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American Experience intern, Tayla Wilson, did a lot of research on presidential history this semester. Here, she weighs in on her favorite female presidential candidate in U.S. history.
Category: Guest Bloggers
Nestled beside an ad for mayonnaise in the July 1956 edition of the Woman's Home Companion, ecologist Rachel Carson pens an appeal to mothers to foster an interest of the natural world in their children. She reassures even the most skeptical matriarch that "exploring nature with your child is largely a matter of becoming receptive to what lies all around you."
Category: Guest Bloggers
In 1954, Dr. John Paul Stapp--then a brash, celebrity lieutenant-colonel in the United States Air Force--was perusing air crew fatality records when something dawned on him: far more pilots were dying in car crashes on Air Force bases than in airplane crashes. For nearly a decade, Stapp had been conducting exotic and dangerous research into the capacities of human beings to endure extreme dynamic force.
In 1880, the “surprise” presidential nomination of Ohioan James A. Garfield by the Republicans resulted in a campaign that, unlike any before it, regularly brought citizens and the candidate face-to-face. It was conducted on the front porch of Garfield's home.
Prior to 1880, it was considered undignified for anyone to actively seek the presidency. Nominees did not travel from state to state or city to city to tell voters that they had the solutions for the country's problems. Expected to emulate the example of George Washington, they were to remain above the fray. The sitting president, Rutherford B. Hayes, spoke to this tradition when he advised Garfield to "sit cross-legged and look wise until after the election."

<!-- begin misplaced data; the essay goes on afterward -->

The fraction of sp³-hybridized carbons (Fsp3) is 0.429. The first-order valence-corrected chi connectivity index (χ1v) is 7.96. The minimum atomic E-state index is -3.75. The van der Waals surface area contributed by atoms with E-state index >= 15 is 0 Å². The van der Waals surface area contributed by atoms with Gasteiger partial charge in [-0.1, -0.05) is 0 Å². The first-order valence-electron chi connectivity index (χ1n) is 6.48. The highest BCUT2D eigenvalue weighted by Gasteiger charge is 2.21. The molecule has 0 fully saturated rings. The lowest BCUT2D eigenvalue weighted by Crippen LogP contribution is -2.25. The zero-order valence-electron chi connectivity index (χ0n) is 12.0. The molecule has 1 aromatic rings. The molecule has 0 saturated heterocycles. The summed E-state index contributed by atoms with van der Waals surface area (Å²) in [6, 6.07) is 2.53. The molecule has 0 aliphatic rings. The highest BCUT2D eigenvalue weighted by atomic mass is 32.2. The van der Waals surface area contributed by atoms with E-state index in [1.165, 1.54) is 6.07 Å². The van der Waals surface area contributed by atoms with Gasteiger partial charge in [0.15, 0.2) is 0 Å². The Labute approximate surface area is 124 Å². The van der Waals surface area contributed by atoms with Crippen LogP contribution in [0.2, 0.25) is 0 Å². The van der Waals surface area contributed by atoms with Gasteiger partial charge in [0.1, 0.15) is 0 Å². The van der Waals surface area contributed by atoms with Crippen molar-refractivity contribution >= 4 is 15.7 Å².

My Grandmother hated it when her father-in-law came to visit. Frank Keeney usually came by every other weekend or so, travelling by bus from Charleston to Alum Creek. My father tells me he can still remember seeing the bus pull away to reveal his grandfather standing at the bottom of the hill wearing a suit and lighting a cigarette like it was yesterday.
So, how important is Mayflower ancestry, really? To me, it’s a point of pride and reflection. Someone had the courage to make the equivalent of what would be a Mars mission today – and how many of you have signed up for that? Yet, they had a lot less information about their destination and the natives they would encounter.